In one line, I would say – “Long Term Maintainability”.
As developers we work in teams of every size, which work together but on different parts at a time. When working in teams following is desirable:
• We should be able to consume components created by others and vice-versa.
• Someone should be able to manage my code ,if say, I switch the company.
It’s not impossible but substantially hard to achieve those objectives with a language that don’t adheres to OOPs. And when I say that, I rule out Node.js and PHP as Object Oriented languages. They are “Object Capable Language”.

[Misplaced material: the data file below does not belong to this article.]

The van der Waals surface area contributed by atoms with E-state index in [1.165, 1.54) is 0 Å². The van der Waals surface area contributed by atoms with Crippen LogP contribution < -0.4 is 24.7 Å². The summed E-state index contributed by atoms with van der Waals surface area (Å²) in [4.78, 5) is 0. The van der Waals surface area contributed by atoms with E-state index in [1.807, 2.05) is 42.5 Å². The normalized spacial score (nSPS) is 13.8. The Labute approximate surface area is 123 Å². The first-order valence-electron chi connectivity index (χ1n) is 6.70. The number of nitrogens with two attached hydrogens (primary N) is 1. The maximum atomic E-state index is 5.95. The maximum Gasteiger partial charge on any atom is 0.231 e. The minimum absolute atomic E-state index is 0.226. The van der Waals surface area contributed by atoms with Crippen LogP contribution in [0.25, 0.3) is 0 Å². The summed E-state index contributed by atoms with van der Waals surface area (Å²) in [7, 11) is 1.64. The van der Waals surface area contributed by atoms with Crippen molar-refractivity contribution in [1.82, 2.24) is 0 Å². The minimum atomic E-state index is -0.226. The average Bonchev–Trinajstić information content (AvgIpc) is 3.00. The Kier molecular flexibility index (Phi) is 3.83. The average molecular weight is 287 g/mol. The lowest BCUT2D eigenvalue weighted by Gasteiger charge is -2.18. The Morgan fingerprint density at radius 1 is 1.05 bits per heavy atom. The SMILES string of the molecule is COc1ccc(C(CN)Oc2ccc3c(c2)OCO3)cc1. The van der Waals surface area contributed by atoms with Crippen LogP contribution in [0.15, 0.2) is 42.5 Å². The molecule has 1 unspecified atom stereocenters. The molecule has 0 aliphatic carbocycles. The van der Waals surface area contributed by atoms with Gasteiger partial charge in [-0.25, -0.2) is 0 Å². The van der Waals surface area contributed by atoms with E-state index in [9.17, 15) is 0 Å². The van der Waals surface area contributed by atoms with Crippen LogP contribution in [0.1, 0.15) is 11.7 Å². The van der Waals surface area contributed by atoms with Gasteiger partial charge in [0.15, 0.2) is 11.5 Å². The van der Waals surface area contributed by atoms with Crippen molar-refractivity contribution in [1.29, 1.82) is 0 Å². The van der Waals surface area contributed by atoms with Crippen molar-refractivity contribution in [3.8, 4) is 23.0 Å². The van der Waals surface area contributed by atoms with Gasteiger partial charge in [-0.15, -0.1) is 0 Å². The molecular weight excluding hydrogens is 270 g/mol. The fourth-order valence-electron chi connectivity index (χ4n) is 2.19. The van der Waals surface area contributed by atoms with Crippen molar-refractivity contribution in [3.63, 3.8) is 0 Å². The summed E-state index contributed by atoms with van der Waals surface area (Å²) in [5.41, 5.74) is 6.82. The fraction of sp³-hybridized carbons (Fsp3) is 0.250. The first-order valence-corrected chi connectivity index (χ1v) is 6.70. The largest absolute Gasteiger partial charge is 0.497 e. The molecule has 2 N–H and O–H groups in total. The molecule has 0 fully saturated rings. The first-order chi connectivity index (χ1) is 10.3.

As for PHP it always had backward compatibility issues. They are infamous for making breaking changes. And for Node.js, even with transpilers it lacks essential features like interfaces, abstract classes etc.
When you work with OOPs based language you necessarily impose a kind of contract in the components that you create. And those who consume your components have to obey that contract. That really cut-down half of the unwanted surprises that comes with non-object oriented language, while consuming services written by you team mate. And luckily, C# is based on OOPs.